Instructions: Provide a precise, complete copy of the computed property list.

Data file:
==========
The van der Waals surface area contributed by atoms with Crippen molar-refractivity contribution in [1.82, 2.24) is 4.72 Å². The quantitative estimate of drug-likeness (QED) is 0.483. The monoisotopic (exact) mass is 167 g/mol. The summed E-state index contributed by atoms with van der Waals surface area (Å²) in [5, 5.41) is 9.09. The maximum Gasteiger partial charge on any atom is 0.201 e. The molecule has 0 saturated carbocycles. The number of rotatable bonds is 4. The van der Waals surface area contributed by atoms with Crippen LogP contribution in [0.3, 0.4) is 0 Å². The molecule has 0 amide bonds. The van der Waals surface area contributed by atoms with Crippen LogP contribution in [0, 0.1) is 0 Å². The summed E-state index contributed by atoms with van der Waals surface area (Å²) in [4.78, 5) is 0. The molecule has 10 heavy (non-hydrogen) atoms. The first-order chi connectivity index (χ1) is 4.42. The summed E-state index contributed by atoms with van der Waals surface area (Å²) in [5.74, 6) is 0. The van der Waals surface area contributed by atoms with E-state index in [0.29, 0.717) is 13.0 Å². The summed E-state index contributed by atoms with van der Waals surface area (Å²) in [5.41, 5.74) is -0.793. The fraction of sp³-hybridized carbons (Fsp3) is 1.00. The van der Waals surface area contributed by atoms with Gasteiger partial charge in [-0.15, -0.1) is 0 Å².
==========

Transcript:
The van der Waals surface area contributed by atoms with Crippen molar-refractivity contribution in [1.82, 2.24) is 4.72 Å². The quantitative estimate of drug-likeness (QED) is 0.483. The monoisotopic (exact) mass is 167 g/mol. The summed E-state index contributed by atoms with van der Waals surface area (Å²) in [5, 5.41) is 9.09. The maximum Gasteiger partial charge on any atom is 0.201 e. The molecule has 0 saturated carbocycles. The number of rotatable bonds is 4. The van der Waals surface area contributed by atoms with Crippen LogP contribution in [0.3, 0.4) is 0 Å². The molecule has 0 amide bonds. The van der Waals surface area contributed by atoms with Crippen LogP contribution in [0, 0.1) is 0 Å². The summed E-state index contributed by atoms with van der Waals surface area (Å²) in [4.78, 5) is 0. The molecule has 10 heavy (non-hydrogen) atoms. The first-order chi connectivity index (χ1) is 4.42. The summed E-state index contributed by atoms with van der Waals surface area (Å²) in [5.74, 6) is 0. The van der Waals surface area contributed by atoms with E-state index in [0.29, 0.717) is 13.0 Å². The summed E-state index contributed by atoms with van der Waals surface area (Å²) in [5.41, 5.74) is -0.793. The fraction of sp³-hybridized carbons (Fsp3) is 1.00. The van der Waals surface area contributed by atoms with Gasteiger partial charge in [-0.15, -0.1) is 0 Å².